+ Site Statistics
References:
54,258,434
Abstracts:
29,560,870
PMIDs:
28,072,757
+ Search Articles
+ PDF Full Text Service
How our service works
Request PDF Full Text
+ Follow Us
Follow on Facebook
Follow on Twitter
Follow on LinkedIn
+ Subscribe to Site Feeds
Most Shared
PDF Full Text
+ Translate
+ Recently Requested

Late conversion to mammalian target of rapamycin inhibitor/proliferation signal inhibitors in kidney transplant patients: clinical experience in the last 5 years



Late conversion to mammalian target of rapamycin inhibitor/proliferation signal inhibitors in kidney transplant patients: clinical experience in the last 5 years



Transplantation Proceedings 42(8): 2859-2860



Treatment with proliferation signal inhibitors (PSIs; sirolimus/everolimus) is a therapeutic option for renal transplant recipients, especially those who develop chronic graft nephropathy (CGN) or a neoplasm. We sought to analyze the efficacy and safety of conversion to PSIs. We undertook a retrospective study of 77 patients converted between January 2005 and October 2009 to PSIs: 53 sirolimus and 24 everolimus. The causes for conversion were 63% tumors, 30% for chronic graft nephropathy (CGN), and 7% for other reasons. Mean time from transplant to conversion was 8 years. Patients were followed for a mean of 18 months (range, 1-61). A significant 14% improvement in renal function was observed at 1 year after conversion: baseline Modification of Diet in Renal Disease (MDRD) 45±20 versus 51±20.1 mL/min/1.73 m2 (P=.03). The benefit was greater among patients converted for CGN: baseline MDRD 31.5±8.8 versus 40.9±13.1 mL/min/1.73 m2 (P=.02), a 30% increase. The side effects experienced by 40% of patients included: 12% diarrhea, 15% edema, 20% buccal aphthae, 10% pneumonitis, and 20% skin alterations. PSIs were withdrawn in 25% of patients: 13% for side effects, 2.5% for patient death, and 3.8% for graft loss. We observed increases in serum lipids and proteinuria with a mild decrease in hemoglobin. Conversion to PSIs is a safe, useful therapeutic option for carefully selected patients, when renal function has not undergone marked deterioration and there is no proteinuria. Although side effects are common, most are mild; withdrawal of PSIs was necessary in a relatively low percentage of cases.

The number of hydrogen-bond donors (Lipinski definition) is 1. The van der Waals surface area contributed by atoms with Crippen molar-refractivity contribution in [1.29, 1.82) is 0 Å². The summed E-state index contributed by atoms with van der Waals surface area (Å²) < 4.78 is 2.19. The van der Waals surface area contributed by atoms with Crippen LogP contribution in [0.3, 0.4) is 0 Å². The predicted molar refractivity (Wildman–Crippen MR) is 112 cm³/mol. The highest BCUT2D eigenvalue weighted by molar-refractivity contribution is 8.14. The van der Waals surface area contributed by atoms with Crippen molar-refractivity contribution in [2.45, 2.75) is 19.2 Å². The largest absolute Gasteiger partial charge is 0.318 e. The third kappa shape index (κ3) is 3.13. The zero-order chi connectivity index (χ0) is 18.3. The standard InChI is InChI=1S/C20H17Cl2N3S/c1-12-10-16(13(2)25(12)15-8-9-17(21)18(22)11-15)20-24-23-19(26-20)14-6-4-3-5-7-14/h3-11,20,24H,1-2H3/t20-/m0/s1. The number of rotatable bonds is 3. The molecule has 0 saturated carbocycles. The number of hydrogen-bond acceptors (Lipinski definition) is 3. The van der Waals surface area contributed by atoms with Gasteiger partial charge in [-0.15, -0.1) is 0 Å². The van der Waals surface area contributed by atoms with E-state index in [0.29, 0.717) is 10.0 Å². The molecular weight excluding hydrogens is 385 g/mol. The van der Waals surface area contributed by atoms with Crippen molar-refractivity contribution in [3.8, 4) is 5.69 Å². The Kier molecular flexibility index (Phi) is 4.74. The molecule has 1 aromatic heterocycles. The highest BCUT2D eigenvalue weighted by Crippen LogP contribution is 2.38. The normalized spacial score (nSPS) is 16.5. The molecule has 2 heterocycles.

Please choose payment method:






(PDF emailed within 0-6 h: $19.90)

Accession: 054084070

Download citation: RISBibTeXText

PMID: 20970551

DOI: 10.1016/j.transproceed.2010.07.062


Related references

A systematic review of conversion from calcineurin inhibitor to mammalian target of rapamycin inhibitors for maintenance immunosuppression in kidney transplant recipients. American Journal of Transplantation 14(9): 2106-2119, 2015

Nonmelanoma Skin Cancers After Kidney Transplant: Our 15 Years of Experience With Mammalian Target of Rapamycin Inhibitors. Experimental and Clinical Transplantation 15(Suppl 1): 236-239, 2017

Conversion of calcineurin inhibitors with mammalian target of rapamycin inhibitors after kidney transplant. Experimental and Clinical Transplantation 11(1): 12-16, 2013

Conversion to mammalian target of rapamycin inhibitors in kidney transplant recipients with de novo cancers. Oncotarget 8(27): 44833-44841, 2017

Conversion from calcineurin inhibitor-based immunosuppression to mammalian target of rapamycin inhibitors or belatacept in renal transplant recipients. Clinical Transplantation 28(11): 1209-1224, 2015

Oedema, solid organ transplantation and mammalian target of rapamycin inhibitor/proliferation signal inhibitors (mTOR-I/PSIs). Clinical Kidney Journal 7(2): 115-120, 2015

Systemic meta-analysis assessing the short term applicability of early conversion to mammalian target of rapamycin inhibitors in kidney transplant. World Journal of Transplantation 7(2): 144-151, 2017

Mammalian Target of Rapamycin Inhibitors and Clinical Outcomes in Adult Kidney Transplant Recipients. Clinical Journal of the American Society of Nephrology 11(10): 1845-1855, 2016

Low-dose calcineurin inhibitor regimen combined with mammalian target of rapamycin inhibitors preserves kidney functions in renal transplant recipients without allograft nephropathy. Transplantation Proceedings 42(9): 3513-3516, 2011

Clinical outcomes in kidney transplant recipients receiving long-term therapy with inhibitors of the mammalian target of rapamycin. American Journal of Transplantation 12(2): 379-387, 2012

Pubertal Development in Pediatric Kidney Transplant Patients Receiving Mammalian Target of Rapamycin Inhibitors or Conventional Immunosuppression. Transplantation 100(11): 2461-2470, 2016

Immunosuppression with mammalian target of rapamycin inhibitor and incidence of post-transplant cancer in kidney transplant recipients. Nephrology, Dialysis, Transplantation 31(8): 1360-1367, 2017

Conversion From Calcineurin Inhibitors to Mammalian Target-of-Rapamycin Inhibitors in Heart Transplant Recipients: A Meta-Analysis of Randomized Controlled Trials. Transplantation Proceedings 47(10): 2952-2956, 2016

Mammalian target of rapamycin inhibitor dyslipidemia in kidney transplant recipients. American Journal of Transplantation 8(7): 1384-1392, 2008

Clinical Experience of Late Conversion From Antimetabolites With Standard Exposure Calcineurin Inhibitors to Everolimus With Calcineurin Inhibitor Minimization in Stable Kidney Transplant Recipients With Good Renal Function. Transplantation Proceedings 48(3): 775-780, 2017